A CBS News Report https://www.cbsnews.com/news/grill-barbecue-metal-brush-dangers/
Curious how the Grill Stick came to be? There’s a simple story behind it — a tale about the creation of a simple device that does what it’s supposed to do without potentially hurting you and those you care about.
It all started with a backyard barbecue…
On a hot day a couple of summers ago, I’d gone next door for a neighborhood event and was astounded to see my neighbor cleaning his grill with a piece of lumber.
I offered to run back to the house to grab my grill brush, but he declined and proceeded to tell me stories about the dangers of wire grill cleaners.
Those things can leave little metal splinters on your grill, and those sharp pieces of shrapnel can easily transfer over to the burgers and steaks you throw on the barbecue pit.
I was cynical about his stories, to say the least, but I found myself on the computer later that night in awe. It was all true.
Swallowing those little suckers ain’t fun — and it could earn you a trip to the emergency room.
Studies from the Centers for Disease Control and Prevention show that approximately 80,000 people go to emergency rooms every year after accidentally swallowing foreign objects — the majority are children. Wire bristles from grill-cleaning brushes are part of that group, but one of the hardest to detect because the bristles are so thin they don’t always show up on X-rays. No data are officially collected on these cases.
After conducting my research, I officially swore off metal grill brushes and then had to figure out what I could use to keep my grates clean.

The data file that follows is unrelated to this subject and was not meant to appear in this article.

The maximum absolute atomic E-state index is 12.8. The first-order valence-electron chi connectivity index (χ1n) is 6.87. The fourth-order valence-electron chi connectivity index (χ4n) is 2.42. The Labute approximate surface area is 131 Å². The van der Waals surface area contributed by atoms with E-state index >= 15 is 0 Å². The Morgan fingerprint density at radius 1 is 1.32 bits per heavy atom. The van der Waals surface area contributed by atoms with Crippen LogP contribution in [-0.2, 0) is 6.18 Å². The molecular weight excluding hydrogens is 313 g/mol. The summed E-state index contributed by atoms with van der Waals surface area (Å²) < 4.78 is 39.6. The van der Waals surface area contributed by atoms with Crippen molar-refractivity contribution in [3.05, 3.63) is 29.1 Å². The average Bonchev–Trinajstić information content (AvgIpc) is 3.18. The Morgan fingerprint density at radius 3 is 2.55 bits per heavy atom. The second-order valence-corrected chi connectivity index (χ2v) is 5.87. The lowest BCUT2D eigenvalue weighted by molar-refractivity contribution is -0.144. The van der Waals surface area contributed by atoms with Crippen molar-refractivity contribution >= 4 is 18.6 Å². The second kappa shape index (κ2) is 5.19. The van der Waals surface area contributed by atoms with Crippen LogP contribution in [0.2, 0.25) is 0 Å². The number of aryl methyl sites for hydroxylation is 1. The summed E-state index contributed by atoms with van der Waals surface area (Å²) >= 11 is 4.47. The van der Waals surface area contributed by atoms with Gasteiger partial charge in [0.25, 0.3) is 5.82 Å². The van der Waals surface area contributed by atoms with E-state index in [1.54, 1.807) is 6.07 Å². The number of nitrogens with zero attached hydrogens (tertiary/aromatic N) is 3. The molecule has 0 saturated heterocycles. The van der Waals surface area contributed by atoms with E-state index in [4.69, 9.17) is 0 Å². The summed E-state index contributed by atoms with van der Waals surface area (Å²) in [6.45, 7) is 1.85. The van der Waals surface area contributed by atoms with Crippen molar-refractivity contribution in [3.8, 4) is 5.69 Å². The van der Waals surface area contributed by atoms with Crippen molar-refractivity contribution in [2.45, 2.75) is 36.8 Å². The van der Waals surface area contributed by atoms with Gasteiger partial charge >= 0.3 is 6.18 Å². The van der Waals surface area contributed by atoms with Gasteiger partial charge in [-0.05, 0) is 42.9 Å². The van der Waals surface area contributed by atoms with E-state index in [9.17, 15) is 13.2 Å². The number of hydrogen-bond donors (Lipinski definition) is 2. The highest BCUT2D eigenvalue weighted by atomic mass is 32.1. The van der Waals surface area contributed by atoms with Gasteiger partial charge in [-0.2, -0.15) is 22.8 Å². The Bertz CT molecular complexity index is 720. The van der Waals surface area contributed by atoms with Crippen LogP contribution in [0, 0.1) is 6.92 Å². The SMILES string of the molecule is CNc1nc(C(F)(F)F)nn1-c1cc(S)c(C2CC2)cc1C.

I soon discovered that a lot of folks are making all-natural wooden grill-cleaning devices. Some are pretty cool, but a lot are made of soft wood that wouldn’t last. Others were too big or sealed with a protective clear coat — something I definitely don’t want on my grill, or my food.
So, long story short, I never found one that I wanted. As a craftsman myself, I knew I could do better. But I’m not a master woodworker. Luckily, I know one, who also happens to be an engineer.
I took my problem to him, and together, we studied what’s available on the market. Truth be told, I just wanted him to help me craft one for me to use at the house. Maybe we could even carve my name into it!
“They’re all made wrong,” he said of what we found on the market, noting that they all lacked suitable ergonomics.
He sent me away, telling me to return the following weekend, and he went to work designing the perfect grill brush.
When I came back, he had a dozen for me. Surprised, I asked why he’d made so many. It turns out that he, too, went to the Internet and found the myriad problems with metal grill brushes, and he was disgusted.
So why make one? He told me to give my buddies the rest.
I did just that. And then word spread to more friends and the next thing you know, I’m in business making and selling grill brushes. Well, Grill Sticks to be precise.
Our Grill Sticks are made from FSC Certified Appalachian American Red Oak that’s grown here, milled here, and crafted into the final product here — in the U.S. of A.
Directions for use:
Look, it’s a grill scraper. You know what to do here.
1. Get your grill super hot and scrape the junk off. Repeated use on hot grill grates will burn permanent grooves onto the Original Grill Stick making in easier to use over time.
2. Be proud that you aren’t leaving any nasty wire bristles to get onto your family’s food.
3. Remember, not all superheroes wear capes.
Care: Hand wash with a mild detergent, rinse and then dry right away.
Occasionally rub in some food grade mineral oil to keep the wood
from drying out. Or don’t do that last part. If you’re like me, you
probably won’t remember to do so and it really won’t cause any damage if you don’t.
But don’t say I didn’t put it in the directions.
Last but not least, look, don’t be an idiot and leave this thing unattended
on a burning grill. IT’S MADE OF WOOD!
Oh, and my lawyer wanted me to add that you should be wearing
heat-resistant gloves while using this. My lawyer doesn’t grill. He lawyer’s.
I don’t wear gloves when using mine, because America.